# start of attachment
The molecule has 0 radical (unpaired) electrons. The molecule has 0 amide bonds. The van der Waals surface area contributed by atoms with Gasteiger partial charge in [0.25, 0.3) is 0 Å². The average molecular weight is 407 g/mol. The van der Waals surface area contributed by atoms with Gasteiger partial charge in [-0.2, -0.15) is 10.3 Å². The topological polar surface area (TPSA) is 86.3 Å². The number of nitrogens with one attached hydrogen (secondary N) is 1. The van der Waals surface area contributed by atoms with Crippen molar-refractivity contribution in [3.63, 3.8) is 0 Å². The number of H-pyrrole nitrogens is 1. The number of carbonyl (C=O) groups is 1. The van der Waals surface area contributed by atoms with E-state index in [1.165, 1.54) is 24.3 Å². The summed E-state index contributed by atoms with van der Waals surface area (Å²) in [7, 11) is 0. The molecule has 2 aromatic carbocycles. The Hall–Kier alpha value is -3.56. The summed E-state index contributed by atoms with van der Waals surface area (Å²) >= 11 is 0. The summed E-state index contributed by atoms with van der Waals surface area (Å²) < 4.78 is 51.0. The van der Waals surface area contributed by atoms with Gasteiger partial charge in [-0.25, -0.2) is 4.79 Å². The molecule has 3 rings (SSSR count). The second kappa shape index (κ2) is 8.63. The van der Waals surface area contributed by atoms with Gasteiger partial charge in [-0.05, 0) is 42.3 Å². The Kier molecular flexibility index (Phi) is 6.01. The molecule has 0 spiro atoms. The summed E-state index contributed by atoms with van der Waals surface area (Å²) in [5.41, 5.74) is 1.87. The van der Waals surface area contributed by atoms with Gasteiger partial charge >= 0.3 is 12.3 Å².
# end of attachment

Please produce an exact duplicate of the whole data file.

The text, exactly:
The molecule has 0 radical (unpaired) electrons. The molecule has 0 amide bonds. The van der Waals surface area contributed by atoms with Gasteiger partial charge in [0.25, 0.3) is 0 Å². The average molecular weight is 407 g/mol. The van der Waals surface area contributed by atoms with Gasteiger partial charge in [-0.2, -0.15) is 10.3 Å². The topological polar surface area (TPSA) is 86.3 Å². The number of nitrogens with one attached hydrogen (secondary N) is 1. The van der Waals surface area contributed by atoms with Crippen molar-refractivity contribution in [3.63, 3.8) is 0 Å². The number of H-pyrrole nitrogens is 1. The number of carbonyl (C=O) groups is 1. The van der Waals surface area contributed by atoms with E-state index in [1.165, 1.54) is 24.3 Å². The summed E-state index contributed by atoms with van der Waals surface area (Å²) in [7, 11) is 0. The molecule has 2 aromatic carbocycles. The Hall–Kier alpha value is -3.56. The summed E-state index contributed by atoms with van der Waals surface area (Å²) >= 11 is 0. The summed E-state index contributed by atoms with van der Waals surface area (Å²) < 4.78 is 51.0. The van der Waals surface area contributed by atoms with Gasteiger partial charge in [-0.25, -0.2) is 4.79 Å². The molecule has 3 rings (SSSR count). The second kappa shape index (κ2) is 8.63. The van der Waals surface area contributed by atoms with Gasteiger partial charge in [-0.05, 0) is 42.3 Å². The Kier molecular flexibility index (Phi) is 6.01. The molecule has 0 spiro atoms. The summed E-state index contributed by atoms with van der Waals surface area (Å²) in [5.41, 5.74) is 1.87. The van der Waals surface area contributed by atoms with Gasteiger partial charge >= 0.3 is 12.3 Å².